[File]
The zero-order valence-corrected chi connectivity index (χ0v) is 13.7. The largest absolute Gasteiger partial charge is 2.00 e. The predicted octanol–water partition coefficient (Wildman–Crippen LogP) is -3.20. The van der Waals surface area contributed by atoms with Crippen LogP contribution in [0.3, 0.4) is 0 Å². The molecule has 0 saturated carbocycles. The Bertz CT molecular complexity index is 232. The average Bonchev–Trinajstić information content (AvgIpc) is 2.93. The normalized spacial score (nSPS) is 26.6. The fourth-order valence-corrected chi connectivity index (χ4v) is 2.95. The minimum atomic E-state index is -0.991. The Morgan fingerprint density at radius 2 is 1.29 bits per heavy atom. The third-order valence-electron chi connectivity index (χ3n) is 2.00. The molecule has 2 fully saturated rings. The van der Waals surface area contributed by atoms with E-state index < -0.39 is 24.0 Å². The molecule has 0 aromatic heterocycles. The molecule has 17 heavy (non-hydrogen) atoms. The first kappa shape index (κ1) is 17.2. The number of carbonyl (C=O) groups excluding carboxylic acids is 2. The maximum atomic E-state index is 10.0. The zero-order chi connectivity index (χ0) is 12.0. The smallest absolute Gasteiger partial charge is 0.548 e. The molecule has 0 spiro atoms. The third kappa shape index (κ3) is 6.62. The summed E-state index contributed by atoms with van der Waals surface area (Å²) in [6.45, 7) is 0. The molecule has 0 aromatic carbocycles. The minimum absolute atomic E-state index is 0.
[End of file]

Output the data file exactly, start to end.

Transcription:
The zero-order valence-corrected chi connectivity index (χ0v) is 13.7. The largest absolute Gasteiger partial charge is 2.00 e. The predicted octanol–water partition coefficient (Wildman–Crippen LogP) is -3.20. The van der Waals surface area contributed by atoms with Crippen LogP contribution in [0.3, 0.4) is 0 Å². The molecule has 0 saturated carbocycles. The Bertz CT molecular complexity index is 232. The average Bonchev–Trinajstić information content (AvgIpc) is 2.93. The normalized spacial score (nSPS) is 26.6. The fourth-order valence-corrected chi connectivity index (χ4v) is 2.95. The minimum atomic E-state index is -0.991. The Morgan fingerprint density at radius 2 is 1.29 bits per heavy atom. The third-order valence-electron chi connectivity index (χ3n) is 2.00. The molecule has 2 fully saturated rings. The van der Waals surface area contributed by atoms with E-state index < -0.39 is 24.0 Å². The molecule has 0 aromatic heterocycles. The molecule has 17 heavy (non-hydrogen) atoms. The first kappa shape index (κ1) is 17.2. The number of carbonyl (C=O) groups excluding carboxylic acids is 2. The maximum atomic E-state index is 10.0. The zero-order chi connectivity index (χ0) is 12.0. The smallest absolute Gasteiger partial charge is 0.548 e. The molecule has 0 spiro atoms. The third kappa shape index (κ3) is 6.62. The summed E-state index contributed by atoms with van der Waals surface area (Å²) in [6.45, 7) is 0. The molecule has 0 aromatic carbocycles. The minimum absolute atomic E-state index is 0.